Toyota says it has developed a new battery for electric cars that can give a 600 mile range and cost up to 90 per cent less than current battery technology.
Many think our stance on electric cars is Luddite. But it’s not. In fact, if anything, it’s quite the opposite.
The origins of Luddite are from the cotton mill workers in the early 19th century who took to destroying machinery they perceived was destroying their jobs. The ‘Luddite’ bit comes from the fictitious name they used to sign their leaflets protesting that modern machinery was stealing their jobs – Ned Ludd. But enough of social history.
So being Luddite is to be against progress, which we certainly are not. But we are against second-rate, antiquated technology being foisted – at silly prices – on car buyers looking to find a better way to propel their car. And that’s what the electric car currently offers.
If the electric car could offer all that an ICE car can, and at the same time use energy sources that are less political and less environmentally contentious, we’d be all for it. But they don’t. The cost is awful and the range is woeful.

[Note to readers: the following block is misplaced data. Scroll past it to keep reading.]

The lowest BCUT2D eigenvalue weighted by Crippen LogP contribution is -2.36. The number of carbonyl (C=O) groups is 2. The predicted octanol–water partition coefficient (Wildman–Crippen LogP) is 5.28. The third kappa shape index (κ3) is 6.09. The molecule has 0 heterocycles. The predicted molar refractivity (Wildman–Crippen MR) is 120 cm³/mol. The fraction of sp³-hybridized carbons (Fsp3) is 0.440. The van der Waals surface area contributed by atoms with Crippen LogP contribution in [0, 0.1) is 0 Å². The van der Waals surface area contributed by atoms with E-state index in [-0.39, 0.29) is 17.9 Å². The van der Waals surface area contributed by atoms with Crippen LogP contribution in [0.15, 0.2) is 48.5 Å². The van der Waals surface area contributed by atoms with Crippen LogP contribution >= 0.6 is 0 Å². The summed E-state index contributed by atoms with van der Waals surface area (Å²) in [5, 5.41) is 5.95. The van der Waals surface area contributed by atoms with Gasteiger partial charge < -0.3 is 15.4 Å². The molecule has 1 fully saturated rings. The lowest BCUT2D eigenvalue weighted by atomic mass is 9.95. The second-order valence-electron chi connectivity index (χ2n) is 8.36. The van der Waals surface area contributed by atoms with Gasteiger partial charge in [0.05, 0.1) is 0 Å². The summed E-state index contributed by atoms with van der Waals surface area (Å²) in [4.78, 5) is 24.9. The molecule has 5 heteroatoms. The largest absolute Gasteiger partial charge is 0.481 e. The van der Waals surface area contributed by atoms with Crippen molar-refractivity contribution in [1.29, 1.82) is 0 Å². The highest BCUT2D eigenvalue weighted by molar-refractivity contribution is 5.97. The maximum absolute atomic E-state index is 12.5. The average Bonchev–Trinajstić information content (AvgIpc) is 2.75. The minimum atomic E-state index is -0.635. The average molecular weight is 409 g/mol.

A big part of the problem is that battery technology is not up to the task and, although there have been improvements, they are not exactly startling. But Toyota say they have this cracked.
Toyota say they have developed a solid-state battery in collaboration with the Tokyo Institute of Technology and the High Energy Accelerator Research Organization which is less susceptible to cold, can hold enough charge for a 1000km range and will cost as much as 90 per cent less to produce. But not until 2020.
The fact this battery is a decade away tends to suggest it’s theoretical in nature rather than a product per se. But it’s good news and could, if an awful lot more falls in to place, see EVs becoming a viable mode of transport other than for short commuter trips in urban areas.
But we will need to see charging time cut to a few minutes instead of several hours, a massive investment in electricity generation (which probably means nuclear power stations) and a guarantee that the batteries won’t lose the ability to hold full charge the more they’re recharged.
Even if all that happens – and it’s a big ‘if’ – don’t run away with the idea that EV motoring will be cheap. Because as soon as EVs are a viable alternative to an ICE car – and the take-up rate is significant - electricity for cars will be taxed at the same rates as petrol and diesel are now.
And by the time 2020 comes around and Toyota has launched its ‘Super Battery’ we will probably see hydrogen fuel cell cars being economic and viable and using the most abundant element in the universe for propulsion.
Which, short of cold fusion proving a reality, is really the only sensible way to go.